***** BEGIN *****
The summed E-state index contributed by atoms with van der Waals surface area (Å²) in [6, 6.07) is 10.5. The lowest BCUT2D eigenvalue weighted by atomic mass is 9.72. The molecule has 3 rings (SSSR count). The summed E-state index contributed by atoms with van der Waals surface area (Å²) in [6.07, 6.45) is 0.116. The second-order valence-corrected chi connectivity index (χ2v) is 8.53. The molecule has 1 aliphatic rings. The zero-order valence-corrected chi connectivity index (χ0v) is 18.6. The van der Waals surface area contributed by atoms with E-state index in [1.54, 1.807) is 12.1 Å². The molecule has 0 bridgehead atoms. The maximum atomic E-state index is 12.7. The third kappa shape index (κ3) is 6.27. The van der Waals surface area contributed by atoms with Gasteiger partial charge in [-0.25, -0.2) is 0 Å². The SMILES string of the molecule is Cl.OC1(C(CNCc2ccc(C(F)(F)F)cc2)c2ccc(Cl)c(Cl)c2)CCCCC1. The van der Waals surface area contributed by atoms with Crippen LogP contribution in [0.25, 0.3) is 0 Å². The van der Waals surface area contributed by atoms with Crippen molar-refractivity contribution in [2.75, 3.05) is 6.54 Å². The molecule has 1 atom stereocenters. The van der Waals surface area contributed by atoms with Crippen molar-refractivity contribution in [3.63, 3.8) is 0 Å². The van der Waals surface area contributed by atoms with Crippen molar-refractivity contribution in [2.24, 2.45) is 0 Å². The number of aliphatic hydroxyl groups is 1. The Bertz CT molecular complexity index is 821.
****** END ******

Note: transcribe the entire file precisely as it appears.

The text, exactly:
The summed E-state index contributed by atoms with van der Waals surface area (Å²) in [6, 6.07) is 10.5. The lowest BCUT2D eigenvalue weighted by atomic mass is 9.72. The molecule has 3 rings (SSSR count). The summed E-state index contributed by atoms with van der Waals surface area (Å²) in [6.07, 6.45) is 0.116. The second-order valence-corrected chi connectivity index (χ2v) is 8.53. The molecule has 1 aliphatic rings. The zero-order valence-corrected chi connectivity index (χ0v) is 18.6. The van der Waals surface area contributed by atoms with E-state index in [1.54, 1.807) is 12.1 Å². The molecule has 0 bridgehead atoms. The maximum atomic E-state index is 12.7. The third kappa shape index (κ3) is 6.27. The van der Waals surface area contributed by atoms with Gasteiger partial charge in [-0.25, -0.2) is 0 Å². The SMILES string of the molecule is Cl.OC1(C(CNCc2ccc(C(F)(F)F)cc2)c2ccc(Cl)c(Cl)c2)CCCCC1. The van der Waals surface area contributed by atoms with Crippen LogP contribution in [0.25, 0.3) is 0 Å². The van der Waals surface area contributed by atoms with Crippen molar-refractivity contribution in [2.75, 3.05) is 6.54 Å². The molecule has 1 atom stereocenters. The van der Waals surface area contributed by atoms with Crippen molar-refractivity contribution in [3.63, 3.8) is 0 Å². The van der Waals surface area contributed by atoms with Crippen molar-refractivity contribution in [2.24, 2.45) is 0 Å². The number of aliphatic hydroxyl groups is 1. The Bertz CT molecular complexity index is 821.